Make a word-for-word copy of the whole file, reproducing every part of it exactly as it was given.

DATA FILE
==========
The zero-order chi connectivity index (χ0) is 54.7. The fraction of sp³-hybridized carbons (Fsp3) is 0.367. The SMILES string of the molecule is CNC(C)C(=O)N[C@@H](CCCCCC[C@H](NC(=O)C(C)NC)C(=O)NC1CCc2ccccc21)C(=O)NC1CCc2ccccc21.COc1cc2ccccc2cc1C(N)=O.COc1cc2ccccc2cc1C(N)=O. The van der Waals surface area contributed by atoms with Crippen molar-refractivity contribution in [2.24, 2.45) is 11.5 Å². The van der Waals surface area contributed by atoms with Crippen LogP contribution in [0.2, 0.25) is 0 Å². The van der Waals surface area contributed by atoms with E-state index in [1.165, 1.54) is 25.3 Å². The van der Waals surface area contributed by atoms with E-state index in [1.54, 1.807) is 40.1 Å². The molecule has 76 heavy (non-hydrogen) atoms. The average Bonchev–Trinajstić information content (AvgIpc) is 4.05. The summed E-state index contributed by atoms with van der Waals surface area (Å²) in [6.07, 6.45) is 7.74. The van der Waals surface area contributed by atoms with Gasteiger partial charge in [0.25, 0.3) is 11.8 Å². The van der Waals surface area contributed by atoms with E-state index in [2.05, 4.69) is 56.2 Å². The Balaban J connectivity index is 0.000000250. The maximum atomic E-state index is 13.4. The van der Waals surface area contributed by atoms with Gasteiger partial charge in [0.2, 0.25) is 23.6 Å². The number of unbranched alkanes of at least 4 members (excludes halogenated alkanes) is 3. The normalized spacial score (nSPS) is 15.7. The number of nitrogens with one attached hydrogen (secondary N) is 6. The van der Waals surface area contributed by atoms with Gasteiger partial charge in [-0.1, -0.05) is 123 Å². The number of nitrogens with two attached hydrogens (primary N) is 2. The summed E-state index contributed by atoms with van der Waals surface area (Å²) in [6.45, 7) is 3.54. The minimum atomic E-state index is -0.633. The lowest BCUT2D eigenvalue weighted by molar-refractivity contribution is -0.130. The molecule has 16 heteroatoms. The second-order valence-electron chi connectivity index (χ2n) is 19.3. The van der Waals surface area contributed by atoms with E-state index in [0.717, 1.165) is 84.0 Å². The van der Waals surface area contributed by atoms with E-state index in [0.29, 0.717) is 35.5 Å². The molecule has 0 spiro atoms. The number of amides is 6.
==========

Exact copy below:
The zero-order chi connectivity index (χ0) is 54.7. The fraction of sp³-hybridized carbons (Fsp3) is 0.367. The SMILES string of the molecule is CNC(C)C(=O)N[C@@H](CCCCCC[C@H](NC(=O)C(C)NC)C(=O)NC1CCc2ccccc21)C(=O)NC1CCc2ccccc21.COc1cc2ccccc2cc1C(N)=O.COc1cc2ccccc2cc1C(N)=O. The van der Waals surface area contributed by atoms with Crippen molar-refractivity contribution in [2.24, 2.45) is 11.5 Å². The van der Waals surface area contributed by atoms with Crippen LogP contribution in [0.2, 0.25) is 0 Å². The van der Waals surface area contributed by atoms with E-state index in [1.165, 1.54) is 25.3 Å². The van der Waals surface area contributed by atoms with E-state index in [1.54, 1.807) is 40.1 Å². The molecule has 76 heavy (non-hydrogen) atoms. The average Bonchev–Trinajstić information content (AvgIpc) is 4.05. The summed E-state index contributed by atoms with van der Waals surface area (Å²) in [6.07, 6.45) is 7.74. The van der Waals surface area contributed by atoms with Gasteiger partial charge in [0.25, 0.3) is 11.8 Å². The van der Waals surface area contributed by atoms with E-state index in [2.05, 4.69) is 56.2 Å². The Balaban J connectivity index is 0.000000250. The maximum atomic E-state index is 13.4. The van der Waals surface area contributed by atoms with Gasteiger partial charge in [0.2, 0.25) is 23.6 Å². The number of unbranched alkanes of at least 4 members (excludes halogenated alkanes) is 3. The normalized spacial score (nSPS) is 15.7. The number of nitrogens with one attached hydrogen (secondary N) is 6. The van der Waals surface area contributed by atoms with Gasteiger partial charge in [-0.1, -0.05) is 123 Å². The number of nitrogens with two attached hydrogens (primary N) is 2. The summed E-state index contributed by atoms with van der Waals surface area (Å²) in [6.45, 7) is 3.54. The minimum atomic E-state index is -0.633. The lowest BCUT2D eigenvalue weighted by molar-refractivity contribution is -0.130. The molecule has 16 heteroatoms. The second-order valence-electron chi connectivity index (χ2n) is 19.3. The van der Waals surface area contributed by atoms with E-state index in [0.717, 1.165) is 84.0 Å². The van der Waals surface area contributed by atoms with E-state index in [0.29, 0.717) is 35.5 Å². The molecule has 0 spiro atoms. The number of amides is 6.